30 days detention for Human Rights defender and Al Wefaq leading member, Nizar Al Qari
Update: Al Qari was released after serving 20 days of his 30 days sentence
Nizar Al Qari, a member of the leading opposition party Al Wefaq, was arrested on 5 May and taken to the Criminal Investigations Directorate (CID). The Bahrain Center for Human Rights are concerned that Al Qari is at risk of torture and ill-treatment whilst detained at the CID.
BCHR Senior Advisor, Sheikh Dr Maytham Al Salman, has said that “Nizar Al Qari is being punished for practicing his right in freedom of expression. The charge of illegal gathering in Duraz is factless and nothing more than an excuse to arrest Nizar”
Al Qari was arrested in the afternoon on 5 May by officers dressed in civilian clothing whilst he was at his father in law’s house in Rifa’a. Security officers presented a summons that failed to provide a reason for the arrest. On the night of his arrest, at around 12:30am, family members report that they received a phone call from Al Qari during which he said that he was being held at the CID but had yet to be questioned. Al Qari did not have access to a lawyer at this time.
On 8 May Al Qari’s legal representation saw Al Qari’s name on a list at the Public Prosecution Office, but was not permitted to attend his interrogation, he saw Al Qari for five minutes after his interrogation had taken place. During this meeting Al Qari told his lawyer that during his detention he had allegedly been subjected to sleep deprivation, and that his hands had been handcuffed behind his back for an extensive period of time. He also told his lawyer that he had been charged with “illegal gathering in Duraz,” and that his detention had been extended to 30 days and that he was to be transferred to Dry Dock Prison. As reported by family members, Al Qari was not transferred to Dry Dock Prison but taken back to the CID.
On 8 May, Al Qari called his family, and requested that his family bring clothes and medication to his place of detention. Al Qari suffers from numerous health conditions including asthma, high blood pressure and heart palpitations. His family delivered these items to the CID, however, they are unsure if he received them due to Al Qari’s repeated requests on 10 and 14 May. During a phone call on 10 May, Al Qari said that he couldn’t speak, his family also reported that he cried throughout the call. On 14 May Al Qari called again, the family report hearing a voice allegedly telling Al Qari what to say during the phone call. Family members also report that he repeatedly said that he was innocent, and that he said ‘bury me next to my sister.’ The phone call was ended abruptly when family members asked Al Qari why he was saying that, and asked if he was being tortured.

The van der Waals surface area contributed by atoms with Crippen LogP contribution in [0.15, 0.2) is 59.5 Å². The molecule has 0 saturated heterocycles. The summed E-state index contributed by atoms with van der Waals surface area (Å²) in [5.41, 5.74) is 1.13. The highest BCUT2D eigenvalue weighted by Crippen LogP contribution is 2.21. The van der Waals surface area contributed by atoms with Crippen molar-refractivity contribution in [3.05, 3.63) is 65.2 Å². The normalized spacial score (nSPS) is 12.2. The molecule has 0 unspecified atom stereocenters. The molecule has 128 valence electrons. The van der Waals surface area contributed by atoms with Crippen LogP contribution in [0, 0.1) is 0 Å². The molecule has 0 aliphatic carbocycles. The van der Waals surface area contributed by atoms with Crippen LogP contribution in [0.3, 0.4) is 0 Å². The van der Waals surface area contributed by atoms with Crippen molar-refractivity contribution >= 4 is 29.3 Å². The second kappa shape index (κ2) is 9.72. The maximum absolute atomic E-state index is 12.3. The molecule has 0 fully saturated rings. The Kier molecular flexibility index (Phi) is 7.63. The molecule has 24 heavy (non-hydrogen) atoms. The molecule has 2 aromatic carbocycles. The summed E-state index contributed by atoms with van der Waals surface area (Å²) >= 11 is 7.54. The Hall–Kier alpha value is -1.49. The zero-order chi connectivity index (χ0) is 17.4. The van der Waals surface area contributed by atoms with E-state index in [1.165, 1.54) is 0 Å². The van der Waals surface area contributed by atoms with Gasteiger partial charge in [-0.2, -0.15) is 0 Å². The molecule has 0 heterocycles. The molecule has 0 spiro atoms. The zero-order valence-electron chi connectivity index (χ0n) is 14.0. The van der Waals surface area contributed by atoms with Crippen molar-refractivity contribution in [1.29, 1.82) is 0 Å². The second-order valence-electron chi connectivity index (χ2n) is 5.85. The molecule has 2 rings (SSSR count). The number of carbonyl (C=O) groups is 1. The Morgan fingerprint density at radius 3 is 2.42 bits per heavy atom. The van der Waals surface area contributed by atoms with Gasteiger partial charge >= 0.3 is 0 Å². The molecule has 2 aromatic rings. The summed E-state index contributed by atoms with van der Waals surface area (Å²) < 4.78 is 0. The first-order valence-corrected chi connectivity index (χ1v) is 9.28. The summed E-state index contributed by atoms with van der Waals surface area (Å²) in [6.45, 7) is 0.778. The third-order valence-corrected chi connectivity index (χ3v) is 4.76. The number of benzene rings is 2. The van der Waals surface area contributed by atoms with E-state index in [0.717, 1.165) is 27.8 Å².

Members of Al Qari’s family have submitted complaints to the National Institution for Human Rights (NIHR) and the Ombudsman of the Ministry of Interior. They have yet to be informed of status of these complaints, or of any investigation conducted. Amnesty International also report that the homes of Al Qari’s father in law, and wife were searched, and electronic devices such as laptops and memory drives were confiscated.
Members of political opposition parties in Bahrain have been subjected to an intensified crackdown orchestrated by the government to silence dissent. In July 2014 Khalil al Marzooq, Assistant Secretary General of Al Wefaq, and its Secretary General Sheikh Ali Salman were questioned and charged with “meeting with foreign government officials without notifying the Bahraini government and without the presence of a Bahraini official.” These charges occurred after they attended meetings with the US Assistant Secretary of State for Democracy, Human Rights and Labour.
This crackdown against political activists, and opposition parties was intensified following the forcible dissolution of Al Wefaq in July 2016. Al Wefaq was the largest political opposition group in Bahrain. The dissolution of Al Wefaq was confirmed in September 2016 by Bahrain’s High Court of Appeals.
The Bahrain Center for Human Rights urges the government of Bahrain to disclose Al Qari’s legal status, allow Al Qari access to legal representation in line with international protocol, and to ensure that Al Qari receives timely and adequate medical care. BCHR further recommend that allegations of torture, or other ill-treatment, submitted to internal human rights mechanisms by Al Qari’s family are promptly and effectively investigated.